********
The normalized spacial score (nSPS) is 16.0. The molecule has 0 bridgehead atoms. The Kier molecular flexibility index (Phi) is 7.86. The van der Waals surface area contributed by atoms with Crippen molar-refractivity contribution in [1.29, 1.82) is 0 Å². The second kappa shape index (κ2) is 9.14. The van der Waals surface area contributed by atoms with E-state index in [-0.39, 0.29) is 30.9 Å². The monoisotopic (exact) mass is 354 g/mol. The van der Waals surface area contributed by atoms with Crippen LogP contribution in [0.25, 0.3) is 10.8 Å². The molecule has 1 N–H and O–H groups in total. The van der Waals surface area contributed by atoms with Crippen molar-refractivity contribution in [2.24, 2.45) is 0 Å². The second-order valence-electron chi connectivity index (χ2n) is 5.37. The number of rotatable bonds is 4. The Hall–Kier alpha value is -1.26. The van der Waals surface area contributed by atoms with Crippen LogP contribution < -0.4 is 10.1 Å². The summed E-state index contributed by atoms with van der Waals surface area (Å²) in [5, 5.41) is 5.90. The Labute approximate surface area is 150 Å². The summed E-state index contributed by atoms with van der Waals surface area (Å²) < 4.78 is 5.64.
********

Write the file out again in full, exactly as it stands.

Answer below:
The normalized spacial score (nSPS) is 16.0. The molecule has 0 bridgehead atoms. The Kier molecular flexibility index (Phi) is 7.86. The van der Waals surface area contributed by atoms with Crippen molar-refractivity contribution in [1.29, 1.82) is 0 Å². The second kappa shape index (κ2) is 9.14. The van der Waals surface area contributed by atoms with E-state index in [-0.39, 0.29) is 30.9 Å². The monoisotopic (exact) mass is 354 g/mol. The van der Waals surface area contributed by atoms with Crippen LogP contribution in [0.25, 0.3) is 10.8 Å². The molecule has 1 N–H and O–H groups in total. The van der Waals surface area contributed by atoms with Crippen molar-refractivity contribution in [2.24, 2.45) is 0 Å². The second-order valence-electron chi connectivity index (χ2n) is 5.37. The number of rotatable bonds is 4. The Hall–Kier alpha value is -1.26. The van der Waals surface area contributed by atoms with Crippen LogP contribution < -0.4 is 10.1 Å². The summed E-state index contributed by atoms with van der Waals surface area (Å²) in [5, 5.41) is 5.90. The Labute approximate surface area is 150 Å². The summed E-state index contributed by atoms with van der Waals surface area (Å²) < 4.78 is 5.64.